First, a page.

Eucalyptus gunii, the most wonderful of trees, sat at the end of our garden with it’s long swaying branches and it’s attractive foliage. It’s a sight to behold, to hear, to touch and to smell.
However it’s probably not the best tree to follow through a year because as an evergreen it doesn’t do all that much to be able to follow it monthly.
Having said that there have been a few changes in the last few months since posting my previous update:
- For one thing the tree has grown. Another foot at least since April.
- It’s also bushed out and continues to send out a flush of new growth from each and every branch tip.
- The root system at ground level has got thicker so would presume more roots have been created under the ground too.
- The trunk is much more artistic now, bearing it’s traditional mottled cream and grey bark which looks very attractive.
- The birds are now using the tree as a stopping point to catch some food within our garden or just to sit and take a minute to relax.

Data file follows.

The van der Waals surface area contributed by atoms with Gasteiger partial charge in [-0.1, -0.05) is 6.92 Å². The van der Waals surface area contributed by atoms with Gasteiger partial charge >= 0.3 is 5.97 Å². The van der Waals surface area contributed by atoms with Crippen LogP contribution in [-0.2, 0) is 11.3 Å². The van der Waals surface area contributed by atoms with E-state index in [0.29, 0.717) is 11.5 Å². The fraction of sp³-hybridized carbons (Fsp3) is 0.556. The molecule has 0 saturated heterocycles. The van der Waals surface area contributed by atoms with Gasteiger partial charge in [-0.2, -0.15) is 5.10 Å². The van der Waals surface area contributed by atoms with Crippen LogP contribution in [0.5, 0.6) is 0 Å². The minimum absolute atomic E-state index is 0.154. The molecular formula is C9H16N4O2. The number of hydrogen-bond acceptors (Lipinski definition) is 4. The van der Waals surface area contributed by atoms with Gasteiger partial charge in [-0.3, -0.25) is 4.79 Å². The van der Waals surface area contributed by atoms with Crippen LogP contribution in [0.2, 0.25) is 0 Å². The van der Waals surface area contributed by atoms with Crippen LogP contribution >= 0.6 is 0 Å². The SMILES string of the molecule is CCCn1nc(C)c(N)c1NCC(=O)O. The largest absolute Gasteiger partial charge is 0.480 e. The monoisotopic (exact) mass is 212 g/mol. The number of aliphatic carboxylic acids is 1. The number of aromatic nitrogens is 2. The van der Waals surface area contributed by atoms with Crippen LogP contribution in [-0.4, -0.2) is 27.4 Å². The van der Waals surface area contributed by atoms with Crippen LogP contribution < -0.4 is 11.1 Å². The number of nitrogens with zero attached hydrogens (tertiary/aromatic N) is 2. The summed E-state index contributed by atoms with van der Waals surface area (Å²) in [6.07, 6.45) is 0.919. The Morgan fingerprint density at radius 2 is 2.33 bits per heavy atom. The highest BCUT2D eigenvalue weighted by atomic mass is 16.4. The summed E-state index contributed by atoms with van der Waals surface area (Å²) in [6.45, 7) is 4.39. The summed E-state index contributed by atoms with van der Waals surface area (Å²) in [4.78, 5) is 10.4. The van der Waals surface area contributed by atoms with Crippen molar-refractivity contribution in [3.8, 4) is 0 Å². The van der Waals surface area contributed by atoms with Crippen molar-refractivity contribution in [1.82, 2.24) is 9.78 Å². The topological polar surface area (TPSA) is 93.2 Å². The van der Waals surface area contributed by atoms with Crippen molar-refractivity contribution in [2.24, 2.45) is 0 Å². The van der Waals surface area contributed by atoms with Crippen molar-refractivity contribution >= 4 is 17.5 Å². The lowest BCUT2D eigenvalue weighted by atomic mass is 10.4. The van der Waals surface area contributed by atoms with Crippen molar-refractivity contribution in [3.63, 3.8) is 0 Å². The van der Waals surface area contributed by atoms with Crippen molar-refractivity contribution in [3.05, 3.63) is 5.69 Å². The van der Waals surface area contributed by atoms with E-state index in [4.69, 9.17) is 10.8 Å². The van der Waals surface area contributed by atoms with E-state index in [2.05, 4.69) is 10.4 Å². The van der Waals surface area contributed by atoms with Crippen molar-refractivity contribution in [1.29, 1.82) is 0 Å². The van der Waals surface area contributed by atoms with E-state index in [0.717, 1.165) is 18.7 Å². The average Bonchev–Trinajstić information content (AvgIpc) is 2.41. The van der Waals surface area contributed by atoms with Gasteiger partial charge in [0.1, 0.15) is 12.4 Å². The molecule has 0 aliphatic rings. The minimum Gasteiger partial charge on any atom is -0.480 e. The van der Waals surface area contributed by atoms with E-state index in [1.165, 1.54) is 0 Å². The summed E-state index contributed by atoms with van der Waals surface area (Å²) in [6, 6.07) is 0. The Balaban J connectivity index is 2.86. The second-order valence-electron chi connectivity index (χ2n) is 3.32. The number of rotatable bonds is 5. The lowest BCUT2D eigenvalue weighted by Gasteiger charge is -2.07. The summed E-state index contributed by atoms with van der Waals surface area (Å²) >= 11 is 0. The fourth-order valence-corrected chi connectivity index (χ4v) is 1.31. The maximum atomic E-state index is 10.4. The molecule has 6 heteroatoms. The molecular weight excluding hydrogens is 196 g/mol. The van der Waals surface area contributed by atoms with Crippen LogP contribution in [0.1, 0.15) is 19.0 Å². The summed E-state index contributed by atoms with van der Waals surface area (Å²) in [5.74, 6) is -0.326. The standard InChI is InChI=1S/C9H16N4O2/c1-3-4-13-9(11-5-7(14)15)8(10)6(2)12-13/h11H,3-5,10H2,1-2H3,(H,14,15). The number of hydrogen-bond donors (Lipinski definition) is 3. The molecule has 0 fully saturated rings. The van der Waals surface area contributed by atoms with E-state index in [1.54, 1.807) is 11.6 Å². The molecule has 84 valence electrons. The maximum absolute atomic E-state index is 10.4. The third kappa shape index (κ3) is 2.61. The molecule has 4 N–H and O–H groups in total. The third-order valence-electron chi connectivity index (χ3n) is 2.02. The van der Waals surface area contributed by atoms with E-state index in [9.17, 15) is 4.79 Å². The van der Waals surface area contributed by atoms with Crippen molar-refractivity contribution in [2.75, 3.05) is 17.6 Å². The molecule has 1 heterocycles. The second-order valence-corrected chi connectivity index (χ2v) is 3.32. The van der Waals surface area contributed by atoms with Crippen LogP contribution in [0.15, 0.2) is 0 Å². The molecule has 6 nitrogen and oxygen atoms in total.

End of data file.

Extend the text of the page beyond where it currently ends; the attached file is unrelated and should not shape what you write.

The disease I was concerned about doesn’t seem to have materialised any further. Some leaves still look dull, with raised red spots on them, but I think this is a moisture problem rather than a disease. I’m very grateful as the tree is firmly a structure, a big friend almost, in the garden and I don’t want to loose it now.
Where as in previous years the eucalyptus has tended to drop a load of leaves in summer (because presumably it still thinks it lives in Australia?), this year it hasn’t shed nearly as many which might have something to do with the fact that perhaps after all these years of being in the ground (at least five) it’s finally adjusted to it’s surroundings and has reached the nutrients it needs to grow well.
I don’t know much about the physiology of trees (well actually I don’t know any), but I like to think of the Eucalyptus and me really turning a corner this year 🙂
Beautiful tree. 🙂
It’s pretty impressive that’s for sure.
Reblogged this on Linda's wildlife garden and commented:
thank you for sharing have a blessed evening Sophie
Thank you for the re-blog Linda. Hope you’re having a lovely weekend.
That’s a lot of change after all. Best wishes to you and your tree. Autumn can be a specially refreshing and renewing for humans.
I didn’t really appreciate until I’d written that list exactly what journey my tree had been on 🙂
It is a beautiful tree. It is amazing how quickly it grows.
It goes like the clappers! I wonder what a eucalyptus forest might looks like instead of a fir forest?